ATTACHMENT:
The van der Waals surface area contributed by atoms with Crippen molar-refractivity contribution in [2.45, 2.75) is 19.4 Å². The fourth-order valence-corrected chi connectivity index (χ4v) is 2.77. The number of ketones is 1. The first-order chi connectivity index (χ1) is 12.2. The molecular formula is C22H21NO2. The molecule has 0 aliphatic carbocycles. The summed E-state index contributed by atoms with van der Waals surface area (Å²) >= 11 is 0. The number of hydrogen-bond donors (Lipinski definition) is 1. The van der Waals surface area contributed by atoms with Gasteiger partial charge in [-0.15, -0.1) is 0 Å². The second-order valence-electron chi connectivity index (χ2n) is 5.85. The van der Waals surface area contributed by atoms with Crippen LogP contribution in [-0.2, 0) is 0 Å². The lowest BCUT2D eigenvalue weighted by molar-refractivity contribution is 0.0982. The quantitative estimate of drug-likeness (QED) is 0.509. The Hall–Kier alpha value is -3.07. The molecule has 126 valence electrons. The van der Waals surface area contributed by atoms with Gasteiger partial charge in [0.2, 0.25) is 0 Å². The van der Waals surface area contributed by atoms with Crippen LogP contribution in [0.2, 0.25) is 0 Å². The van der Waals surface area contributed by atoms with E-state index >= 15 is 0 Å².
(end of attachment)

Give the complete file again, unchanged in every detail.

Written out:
The van der Waals surface area contributed by atoms with Crippen molar-refractivity contribution in [2.45, 2.75) is 19.4 Å². The fourth-order valence-corrected chi connectivity index (χ4v) is 2.77. The number of ketones is 1. The first-order chi connectivity index (χ1) is 12.2. The molecular formula is C22H21NO2. The molecule has 0 aliphatic carbocycles. The summed E-state index contributed by atoms with van der Waals surface area (Å²) >= 11 is 0. The number of hydrogen-bond donors (Lipinski definition) is 1. The van der Waals surface area contributed by atoms with Gasteiger partial charge in [-0.15, -0.1) is 0 Å². The second-order valence-electron chi connectivity index (χ2n) is 5.85. The van der Waals surface area contributed by atoms with Crippen LogP contribution in [-0.2, 0) is 0 Å². The lowest BCUT2D eigenvalue weighted by molar-refractivity contribution is 0.0982. The quantitative estimate of drug-likeness (QED) is 0.509. The Hall–Kier alpha value is -3.07. The molecule has 126 valence electrons. The van der Waals surface area contributed by atoms with Gasteiger partial charge in [0.2, 0.25) is 0 Å². The van der Waals surface area contributed by atoms with Crippen LogP contribution in [0.2, 0.25) is 0 Å². The van der Waals surface area contributed by atoms with E-state index >= 15 is 0 Å².